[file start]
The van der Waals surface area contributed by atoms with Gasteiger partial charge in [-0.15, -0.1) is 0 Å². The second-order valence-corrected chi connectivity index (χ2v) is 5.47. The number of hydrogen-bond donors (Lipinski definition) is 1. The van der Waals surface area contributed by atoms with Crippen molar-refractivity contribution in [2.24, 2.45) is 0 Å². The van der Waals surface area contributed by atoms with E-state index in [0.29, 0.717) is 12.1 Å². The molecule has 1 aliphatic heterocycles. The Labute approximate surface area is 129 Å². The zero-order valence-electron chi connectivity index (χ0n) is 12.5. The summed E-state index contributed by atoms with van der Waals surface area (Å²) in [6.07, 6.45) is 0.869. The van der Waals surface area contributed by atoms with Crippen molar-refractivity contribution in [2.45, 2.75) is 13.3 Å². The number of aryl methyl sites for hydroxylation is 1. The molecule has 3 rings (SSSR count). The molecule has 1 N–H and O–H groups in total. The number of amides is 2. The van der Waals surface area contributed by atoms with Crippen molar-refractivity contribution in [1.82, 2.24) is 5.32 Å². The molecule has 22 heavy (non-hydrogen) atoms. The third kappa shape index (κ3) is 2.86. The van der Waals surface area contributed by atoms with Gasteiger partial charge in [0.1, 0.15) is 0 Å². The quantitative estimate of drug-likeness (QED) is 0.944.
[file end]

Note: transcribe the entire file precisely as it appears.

The van der Waals surface area contributed by atoms with Gasteiger partial charge in [-0.15, -0.1) is 0 Å². The second-order valence-corrected chi connectivity index (χ2v) is 5.47. The number of hydrogen-bond donors (Lipinski definition) is 1. The van der Waals surface area contributed by atoms with Crippen molar-refractivity contribution in [2.24, 2.45) is 0 Å². The van der Waals surface area contributed by atoms with E-state index in [0.29, 0.717) is 12.1 Å². The molecule has 1 aliphatic heterocycles. The Labute approximate surface area is 129 Å². The zero-order valence-electron chi connectivity index (χ0n) is 12.5. The summed E-state index contributed by atoms with van der Waals surface area (Å²) in [6.07, 6.45) is 0.869. The van der Waals surface area contributed by atoms with Crippen molar-refractivity contribution in [2.45, 2.75) is 13.3 Å². The number of aryl methyl sites for hydroxylation is 1. The molecule has 3 rings (SSSR count). The molecule has 1 N–H and O–H groups in total. The number of amides is 2. The van der Waals surface area contributed by atoms with Crippen molar-refractivity contribution in [1.82, 2.24) is 5.32 Å². The molecule has 22 heavy (non-hydrogen) atoms. The third kappa shape index (κ3) is 2.86. The van der Waals surface area contributed by atoms with Gasteiger partial charge in [0.1, 0.15) is 0 Å². The quantitative estimate of drug-likeness (QED) is 0.944.